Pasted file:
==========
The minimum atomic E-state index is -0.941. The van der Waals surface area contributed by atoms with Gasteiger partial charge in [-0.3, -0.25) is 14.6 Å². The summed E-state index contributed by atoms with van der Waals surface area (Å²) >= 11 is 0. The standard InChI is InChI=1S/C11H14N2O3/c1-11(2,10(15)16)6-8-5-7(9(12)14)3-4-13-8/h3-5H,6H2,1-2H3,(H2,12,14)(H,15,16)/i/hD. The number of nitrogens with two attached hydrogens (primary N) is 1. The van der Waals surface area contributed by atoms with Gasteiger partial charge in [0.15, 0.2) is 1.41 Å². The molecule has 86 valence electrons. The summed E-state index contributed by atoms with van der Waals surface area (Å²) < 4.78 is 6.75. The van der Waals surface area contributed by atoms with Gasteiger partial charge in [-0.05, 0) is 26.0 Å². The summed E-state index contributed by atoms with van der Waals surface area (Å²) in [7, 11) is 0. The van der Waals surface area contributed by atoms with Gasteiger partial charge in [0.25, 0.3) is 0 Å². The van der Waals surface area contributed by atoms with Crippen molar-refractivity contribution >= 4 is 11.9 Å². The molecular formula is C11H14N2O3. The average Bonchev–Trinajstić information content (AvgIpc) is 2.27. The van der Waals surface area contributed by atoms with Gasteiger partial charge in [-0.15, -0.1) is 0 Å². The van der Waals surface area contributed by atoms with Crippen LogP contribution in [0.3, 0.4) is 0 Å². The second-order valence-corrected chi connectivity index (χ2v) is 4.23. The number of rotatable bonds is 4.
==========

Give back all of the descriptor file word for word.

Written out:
The minimum atomic E-state index is -0.941. The van der Waals surface area contributed by atoms with Gasteiger partial charge in [-0.3, -0.25) is 14.6 Å². The summed E-state index contributed by atoms with van der Waals surface area (Å²) >= 11 is 0. The standard InChI is InChI=1S/C11H14N2O3/c1-11(2,10(15)16)6-8-5-7(9(12)14)3-4-13-8/h3-5H,6H2,1-2H3,(H2,12,14)(H,15,16)/i/hD. The number of nitrogens with two attached hydrogens (primary N) is 1. The van der Waals surface area contributed by atoms with Gasteiger partial charge in [0.15, 0.2) is 1.41 Å². The molecule has 86 valence electrons. The summed E-state index contributed by atoms with van der Waals surface area (Å²) < 4.78 is 6.75. The van der Waals surface area contributed by atoms with Gasteiger partial charge in [-0.05, 0) is 26.0 Å². The summed E-state index contributed by atoms with van der Waals surface area (Å²) in [7, 11) is 0. The van der Waals surface area contributed by atoms with Gasteiger partial charge in [0.25, 0.3) is 0 Å². The van der Waals surface area contributed by atoms with Crippen molar-refractivity contribution >= 4 is 11.9 Å². The molecular formula is C11H14N2O3. The average Bonchev–Trinajstić information content (AvgIpc) is 2.27. The van der Waals surface area contributed by atoms with Gasteiger partial charge in [-0.15, -0.1) is 0 Å². The van der Waals surface area contributed by atoms with Crippen LogP contribution in [0.3, 0.4) is 0 Å². The second-order valence-corrected chi connectivity index (χ2v) is 4.23. The number of rotatable bonds is 4.